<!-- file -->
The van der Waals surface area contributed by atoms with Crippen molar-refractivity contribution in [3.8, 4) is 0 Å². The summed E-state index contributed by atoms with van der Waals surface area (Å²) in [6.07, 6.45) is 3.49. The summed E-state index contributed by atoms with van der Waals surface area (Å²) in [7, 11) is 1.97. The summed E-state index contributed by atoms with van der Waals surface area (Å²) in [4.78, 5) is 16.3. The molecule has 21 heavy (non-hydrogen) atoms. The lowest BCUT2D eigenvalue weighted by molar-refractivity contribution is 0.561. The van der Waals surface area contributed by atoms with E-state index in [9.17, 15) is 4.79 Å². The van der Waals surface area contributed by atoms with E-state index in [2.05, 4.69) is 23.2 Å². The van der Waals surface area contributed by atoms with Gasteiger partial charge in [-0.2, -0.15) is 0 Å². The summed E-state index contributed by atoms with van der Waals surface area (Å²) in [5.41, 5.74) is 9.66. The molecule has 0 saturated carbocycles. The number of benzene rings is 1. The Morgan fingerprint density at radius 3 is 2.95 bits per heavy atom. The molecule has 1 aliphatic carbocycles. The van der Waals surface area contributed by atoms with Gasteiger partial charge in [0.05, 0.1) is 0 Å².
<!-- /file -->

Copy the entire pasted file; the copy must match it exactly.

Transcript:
The van der Waals surface area contributed by atoms with Crippen molar-refractivity contribution in [3.8, 4) is 0 Å². The summed E-state index contributed by atoms with van der Waals surface area (Å²) in [6.07, 6.45) is 3.49. The summed E-state index contributed by atoms with van der Waals surface area (Å²) in [7, 11) is 1.97. The summed E-state index contributed by atoms with van der Waals surface area (Å²) in [4.78, 5) is 16.3. The molecule has 21 heavy (non-hydrogen) atoms. The lowest BCUT2D eigenvalue weighted by molar-refractivity contribution is 0.561. The van der Waals surface area contributed by atoms with E-state index in [9.17, 15) is 4.79 Å². The van der Waals surface area contributed by atoms with E-state index in [2.05, 4.69) is 23.2 Å². The van der Waals surface area contributed by atoms with Gasteiger partial charge in [-0.2, -0.15) is 0 Å². The summed E-state index contributed by atoms with van der Waals surface area (Å²) in [5.41, 5.74) is 9.66. The molecule has 0 saturated carbocycles. The number of benzene rings is 1. The Morgan fingerprint density at radius 3 is 2.95 bits per heavy atom. The molecule has 1 aliphatic carbocycles. The van der Waals surface area contributed by atoms with Gasteiger partial charge in [0.05, 0.1) is 0 Å².